Justin Bieber: public health catastrophe?
I noticed a research article published by the Transworld Research Network, and summarized in the current issue of The Atlantic. The authors, Valerie Tweedle and Robert J. Smith?, examined the spread of Bieber fever in North American populations, and conclude that Bieber fever is one of the most infectious diseases known.
The authors treated Bieber Fever like any other infectious disease, producing a number of signs and symptoms including “uncontrollable crying and/or screaming, excessive purchasing of memorabilia, and poor lifestyle choices (e.g. copycat hairstyles).” Furthermore, as the condition moves through a population, it follows predictable kinetics similar to those caused by any other infectious agent where individuals move between susceptible to infected to recovered.
The authors then model Bieber Fever, and consider a constant influx of new pre-teens into the susceptible pool of individuals, which in turn is diminished by a loss of individuals who have become “bored” with Bieber. The transition from susceptible to infected is dependent upon a combination of positive and negative media exposure, as well as direct contact with infected and recovered individuals. By imputing a set of estimated values for all of these, the authors were able to determine an estimated R-0 value, which represents the number of cases that 1 infection can lead to. For instance, for every person infected with pandemic influenza, they are able to infect 2 to 3 additional people for an R-0 value of 2-3. Smallpox was more infectious, and had an R-0 value of between 5 and 7. Our current infectious champion is measles, with an R-0 of about 12, meaning that every person with measles will infect a dozen others during the epidemic. Bieber Fever leaves all of these behind, with an estimated R-0 of around 24, or twice as infectious as measles.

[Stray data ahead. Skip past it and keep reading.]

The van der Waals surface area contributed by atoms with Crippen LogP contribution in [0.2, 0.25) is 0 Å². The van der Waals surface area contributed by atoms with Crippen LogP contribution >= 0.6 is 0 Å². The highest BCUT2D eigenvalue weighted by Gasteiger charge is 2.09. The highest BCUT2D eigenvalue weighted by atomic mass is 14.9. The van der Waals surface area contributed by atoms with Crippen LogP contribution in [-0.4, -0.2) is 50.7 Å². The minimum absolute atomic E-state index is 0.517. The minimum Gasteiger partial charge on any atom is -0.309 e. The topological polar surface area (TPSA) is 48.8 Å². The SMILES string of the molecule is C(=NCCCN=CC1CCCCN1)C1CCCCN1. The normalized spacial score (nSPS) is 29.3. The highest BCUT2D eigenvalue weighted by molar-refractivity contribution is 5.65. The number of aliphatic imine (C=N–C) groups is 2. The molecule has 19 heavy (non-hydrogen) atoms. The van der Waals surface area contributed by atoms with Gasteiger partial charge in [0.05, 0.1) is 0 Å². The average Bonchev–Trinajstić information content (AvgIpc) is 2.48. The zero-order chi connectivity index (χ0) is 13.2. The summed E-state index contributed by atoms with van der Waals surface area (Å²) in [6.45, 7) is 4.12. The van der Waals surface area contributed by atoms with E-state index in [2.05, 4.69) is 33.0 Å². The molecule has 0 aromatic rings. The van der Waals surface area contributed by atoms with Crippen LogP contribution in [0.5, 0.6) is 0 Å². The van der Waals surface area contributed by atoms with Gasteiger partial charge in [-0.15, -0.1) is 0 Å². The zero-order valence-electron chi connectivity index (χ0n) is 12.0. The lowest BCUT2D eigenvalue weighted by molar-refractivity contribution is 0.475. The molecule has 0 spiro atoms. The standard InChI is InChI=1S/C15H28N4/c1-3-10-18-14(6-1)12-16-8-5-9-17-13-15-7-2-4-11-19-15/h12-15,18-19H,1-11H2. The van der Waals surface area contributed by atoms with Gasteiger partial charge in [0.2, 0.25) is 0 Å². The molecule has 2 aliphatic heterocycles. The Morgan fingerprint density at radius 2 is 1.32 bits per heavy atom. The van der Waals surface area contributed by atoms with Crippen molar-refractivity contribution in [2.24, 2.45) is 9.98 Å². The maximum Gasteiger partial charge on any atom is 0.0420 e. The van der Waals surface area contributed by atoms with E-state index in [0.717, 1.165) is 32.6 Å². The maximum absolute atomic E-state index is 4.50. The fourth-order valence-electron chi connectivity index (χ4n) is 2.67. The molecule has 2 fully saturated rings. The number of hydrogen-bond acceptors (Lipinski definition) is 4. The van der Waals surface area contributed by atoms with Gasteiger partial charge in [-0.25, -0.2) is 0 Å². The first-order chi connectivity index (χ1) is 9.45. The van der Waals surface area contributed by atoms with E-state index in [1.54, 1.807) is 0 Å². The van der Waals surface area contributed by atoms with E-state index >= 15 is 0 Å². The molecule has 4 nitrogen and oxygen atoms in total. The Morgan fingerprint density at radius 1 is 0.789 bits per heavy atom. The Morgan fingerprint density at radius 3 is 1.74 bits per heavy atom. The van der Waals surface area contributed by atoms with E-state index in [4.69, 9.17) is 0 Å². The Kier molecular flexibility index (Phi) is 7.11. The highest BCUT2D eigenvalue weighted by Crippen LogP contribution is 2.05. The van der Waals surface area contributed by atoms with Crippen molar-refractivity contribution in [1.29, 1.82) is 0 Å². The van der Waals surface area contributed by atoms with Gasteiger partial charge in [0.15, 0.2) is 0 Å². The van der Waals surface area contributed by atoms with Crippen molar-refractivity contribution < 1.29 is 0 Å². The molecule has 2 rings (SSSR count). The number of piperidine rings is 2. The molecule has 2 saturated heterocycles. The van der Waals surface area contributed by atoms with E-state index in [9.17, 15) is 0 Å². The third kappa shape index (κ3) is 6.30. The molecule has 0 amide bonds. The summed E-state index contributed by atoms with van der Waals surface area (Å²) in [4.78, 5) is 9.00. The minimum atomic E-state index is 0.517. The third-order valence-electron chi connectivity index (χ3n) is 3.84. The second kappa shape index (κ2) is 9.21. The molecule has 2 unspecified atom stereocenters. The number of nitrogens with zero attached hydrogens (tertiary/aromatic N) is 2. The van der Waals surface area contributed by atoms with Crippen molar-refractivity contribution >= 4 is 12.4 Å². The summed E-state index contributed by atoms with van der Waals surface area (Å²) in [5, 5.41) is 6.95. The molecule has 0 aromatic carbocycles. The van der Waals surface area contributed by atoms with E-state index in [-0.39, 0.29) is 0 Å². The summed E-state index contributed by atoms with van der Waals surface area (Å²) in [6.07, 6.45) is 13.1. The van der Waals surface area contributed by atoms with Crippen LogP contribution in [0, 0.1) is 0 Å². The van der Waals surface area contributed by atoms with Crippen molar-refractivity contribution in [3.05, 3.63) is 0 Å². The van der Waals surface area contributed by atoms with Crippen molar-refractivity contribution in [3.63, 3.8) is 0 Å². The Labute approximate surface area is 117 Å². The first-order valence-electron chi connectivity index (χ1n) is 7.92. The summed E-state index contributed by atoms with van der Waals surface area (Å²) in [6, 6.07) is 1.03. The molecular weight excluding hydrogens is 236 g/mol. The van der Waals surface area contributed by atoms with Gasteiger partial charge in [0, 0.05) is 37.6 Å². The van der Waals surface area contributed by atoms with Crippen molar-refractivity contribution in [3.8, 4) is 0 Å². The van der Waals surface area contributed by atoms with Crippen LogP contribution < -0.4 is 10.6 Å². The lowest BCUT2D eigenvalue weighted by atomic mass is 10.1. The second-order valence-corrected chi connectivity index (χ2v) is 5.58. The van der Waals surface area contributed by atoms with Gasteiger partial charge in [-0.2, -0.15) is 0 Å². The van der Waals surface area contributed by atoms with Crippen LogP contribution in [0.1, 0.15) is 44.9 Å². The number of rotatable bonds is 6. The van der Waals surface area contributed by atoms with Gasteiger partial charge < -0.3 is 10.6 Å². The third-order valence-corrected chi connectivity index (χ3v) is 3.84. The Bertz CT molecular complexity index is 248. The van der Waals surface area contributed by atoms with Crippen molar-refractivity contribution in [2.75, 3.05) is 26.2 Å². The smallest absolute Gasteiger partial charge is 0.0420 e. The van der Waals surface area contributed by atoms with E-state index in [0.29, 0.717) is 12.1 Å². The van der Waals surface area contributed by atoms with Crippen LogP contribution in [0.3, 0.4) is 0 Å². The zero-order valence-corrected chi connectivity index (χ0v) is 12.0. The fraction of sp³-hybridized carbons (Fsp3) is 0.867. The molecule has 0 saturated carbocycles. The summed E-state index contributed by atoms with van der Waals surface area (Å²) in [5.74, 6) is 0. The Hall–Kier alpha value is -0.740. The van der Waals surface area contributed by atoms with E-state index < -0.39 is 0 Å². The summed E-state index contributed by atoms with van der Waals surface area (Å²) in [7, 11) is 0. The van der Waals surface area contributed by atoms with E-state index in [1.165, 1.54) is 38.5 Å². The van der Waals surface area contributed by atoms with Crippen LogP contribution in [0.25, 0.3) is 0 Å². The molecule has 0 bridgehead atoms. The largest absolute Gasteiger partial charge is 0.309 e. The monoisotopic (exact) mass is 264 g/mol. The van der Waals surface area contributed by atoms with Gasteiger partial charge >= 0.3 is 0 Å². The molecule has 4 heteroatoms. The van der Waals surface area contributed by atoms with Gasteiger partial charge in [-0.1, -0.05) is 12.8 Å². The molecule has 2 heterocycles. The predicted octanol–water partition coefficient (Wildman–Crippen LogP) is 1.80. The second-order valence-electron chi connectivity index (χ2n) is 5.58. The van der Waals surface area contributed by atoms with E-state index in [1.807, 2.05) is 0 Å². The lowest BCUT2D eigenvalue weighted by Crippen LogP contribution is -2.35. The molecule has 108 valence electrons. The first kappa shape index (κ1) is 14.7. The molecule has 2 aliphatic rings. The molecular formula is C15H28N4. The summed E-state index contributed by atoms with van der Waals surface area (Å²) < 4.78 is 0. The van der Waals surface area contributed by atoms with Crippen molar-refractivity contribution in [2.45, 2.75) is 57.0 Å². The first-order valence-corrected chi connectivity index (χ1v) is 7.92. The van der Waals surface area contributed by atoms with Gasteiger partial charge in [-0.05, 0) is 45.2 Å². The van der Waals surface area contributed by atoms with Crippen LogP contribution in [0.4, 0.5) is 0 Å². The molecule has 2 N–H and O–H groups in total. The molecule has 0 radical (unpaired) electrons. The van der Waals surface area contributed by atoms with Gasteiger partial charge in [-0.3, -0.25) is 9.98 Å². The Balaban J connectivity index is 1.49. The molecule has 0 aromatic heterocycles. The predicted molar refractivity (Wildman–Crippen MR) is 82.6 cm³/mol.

They conclude with a series of alarming predictions. First, Bieber Fever, unlike other infectious diseases, can occur in the absence of any infected individuals. Second, media exposure appears to significantly contribute the severity of the outbreaks, although in the absence of media coverage outbreaks would continue to occur, just in a milder form. They recommend that the only useful strategy to eliminate Bieber Fever is to utilize the tools of the media in the form of negative publicity, perhaps by introducing strategically placed news articles in tabloids in supermarket checkout lines.